When people first envision Hawaii, they probably think of a landscape much like Kauai’s.
This isn’t a coincidence, as the island has been used as a setting for Hollywood films for decades.
Known as the Garden Isle, much of Kauai is uninhabited tropical rainforest that covers its mountainous terrain, making it an ideal backdrop for any film set on a tropical island.
As you’d expect, this makes it a popular destination for hikers, nature lovers, and all types of outdoorsy individuals.
Here’s a list of things (in no particular order) that you need to do if you’re ever on Kauai.
1. See Waimea Canyon
Often referred to as “the Grand Canyon of the Pacific,” Waimea Canyon is a massive canyon on the northwest side of Kauai.
Although it’s not nearly as large as its Arizonan sister, at 10 miles long, 3,000 feet deep, and up to 1 mile wide, Waimea Canyon is much larger than anything you’d expect to find on an island.
The canyon’s name “Waimea” is Hawaiian for “reddish water,” which refers to the red sediment that would often stain any water that ran through the canyon.
The reddish earth of Waimea contrasts beautifully with the lush green vegetation of Kauai, making it a beautiful sight to behold, especially if you’re able to catch a sight of a waterfall flowing down its walls.
2. Run away from wild chickens
You read that right: Kauai is filled with wild chickens.
Partially, this is because there are no natural predators in Kauai that would feed on the chickens (mongooses weren’t introduced here).
The main reason there are so many of them, however, is that many chicken coops were destroyed during Hurricane Iniki in 1992.
These chickens aren’t the type you’d find on a farm, though: many of these roosters were bred for cockfighting before toughing it out in the wilderness.
This has led, over the generations, to some pretty mean cocks.
Many tourists feed the chickens (because why not), but be warned: roosters can get territorial, and even hens will pick a fight with you if they feel like their brood of chicks are being threatened.
3. Go mountain tubing
This has got to be the best way to explore the grounds of an old plantation.
Mountain tubing isn’t nearly as extreme as it sounds: basically, you sit on a water tube and float down an old irrigation ditch that once was part of a sugarcane plantation.
The ride is pretty relaxing, but you’ll have a miner’s hat—complete with headlamp!—just in case you bump your head in one of the tunnels you float through.
Complete with lunch, this activity is fun for all ages and lets you learn a bit about Kauai’s plantation history.
4. Eat shave ice
One of the best things about Kauai’s island-wide small-town feel is that there are a ton of shave ice stores all over.
Whether you’ve just landed in Lihue, are staying up in Hanalei, or are all the way out in Waimea, you can be sure to find a shave ice store somewhere near you.
Take it from me: there’s nothing like a large shave ice after a long hike or a day at the beach.
And with all the variety, you’re bound to find something you like!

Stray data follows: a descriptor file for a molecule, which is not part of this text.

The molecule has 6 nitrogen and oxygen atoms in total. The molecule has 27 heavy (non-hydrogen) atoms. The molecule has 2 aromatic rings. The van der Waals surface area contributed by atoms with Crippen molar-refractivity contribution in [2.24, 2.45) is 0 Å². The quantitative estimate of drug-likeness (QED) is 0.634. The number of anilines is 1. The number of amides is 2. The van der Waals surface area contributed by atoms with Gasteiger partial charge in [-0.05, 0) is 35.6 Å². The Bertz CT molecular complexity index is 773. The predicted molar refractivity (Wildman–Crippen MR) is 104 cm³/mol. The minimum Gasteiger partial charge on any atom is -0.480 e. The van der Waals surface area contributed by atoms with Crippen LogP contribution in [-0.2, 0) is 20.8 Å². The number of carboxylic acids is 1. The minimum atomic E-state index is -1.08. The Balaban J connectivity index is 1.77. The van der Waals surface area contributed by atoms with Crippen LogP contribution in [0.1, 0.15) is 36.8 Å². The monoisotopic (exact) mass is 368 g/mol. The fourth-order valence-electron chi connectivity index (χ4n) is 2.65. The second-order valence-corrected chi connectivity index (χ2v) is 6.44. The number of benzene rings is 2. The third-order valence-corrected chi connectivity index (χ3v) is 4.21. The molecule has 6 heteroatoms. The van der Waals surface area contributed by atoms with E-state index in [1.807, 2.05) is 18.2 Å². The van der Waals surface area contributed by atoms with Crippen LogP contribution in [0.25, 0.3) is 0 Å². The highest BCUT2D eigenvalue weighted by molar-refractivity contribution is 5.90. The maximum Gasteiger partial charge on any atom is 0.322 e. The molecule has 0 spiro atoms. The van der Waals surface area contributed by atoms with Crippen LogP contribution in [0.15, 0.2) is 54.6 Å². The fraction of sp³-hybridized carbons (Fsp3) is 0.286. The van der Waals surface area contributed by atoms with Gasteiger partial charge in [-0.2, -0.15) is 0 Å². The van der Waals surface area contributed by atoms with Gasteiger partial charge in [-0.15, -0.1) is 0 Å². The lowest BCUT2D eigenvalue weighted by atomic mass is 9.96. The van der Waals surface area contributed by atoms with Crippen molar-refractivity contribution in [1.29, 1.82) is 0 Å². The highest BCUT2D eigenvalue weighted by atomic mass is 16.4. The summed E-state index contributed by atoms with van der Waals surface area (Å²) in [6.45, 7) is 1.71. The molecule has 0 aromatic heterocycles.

5. Visit Wailua River & Fern Grotto
The Wailua River is the only navigable river in the state of Hawaii.
This means going on a river cruise is unique for the islands, and provides a relaxing experience—especially as you’re being serenaded by live Hawaiian music performed by the Smith family!
What’s more, at the end of the river cruise is the Fern Grotto, where the ferns grow downward from the roof of the cavern.
This picturesque destination is filled with tropical Native Hawaiian plants, hidden in the middle of a rainforest in Wailua.
And if you do decide to take the cruise, then you should definitely attend Smith’s Luau.
The Smiths family, who runs the river cruise, has been hosting a luau in their tropical garden for over 50 years.
Starting with a stroll through their beautiful botanical gardens, not too far away from the highway to Lihue, but secluded enough that you’ll feel you’re in a different place altogether.
Smith’s luau features a traditional imu ceremony before the luau feast.
If you haven’t been to a luau before and don’t know what an imu is, I’ve got the perfect blog post for you.
For the most part, Smith’s luau is much like every other—a night filled with traditional Hawaiian food, song, and dance—but not every luau has an imu to cook in, so watching the ceremony is a special delight.
6. Explore the Na Pali Coast (4 ways)
Of all the destinations in this article, the Na Pali Coast is the single place that everyone visiting Kauai must see at least once in their lives.
Beautiful, treacherous, and untamed, the Na Pali is the one place that perfectly represents the natural beauty of Hawaii.
Hike the Kalalau Trail
The most difficult (but also most rewarding) way to explore the coast, this 11-mile long (one-way) trail is secluded, difficult, and dangerous, but it’s also the only way to access Kalalau Beach on the Na Pali Coast.
Due to its length, the Kalalau Trail takes most hikers two days to complete, so bringing enough food, water, and other backpacking essentials is mandatory for anyone that wants to test their mettle.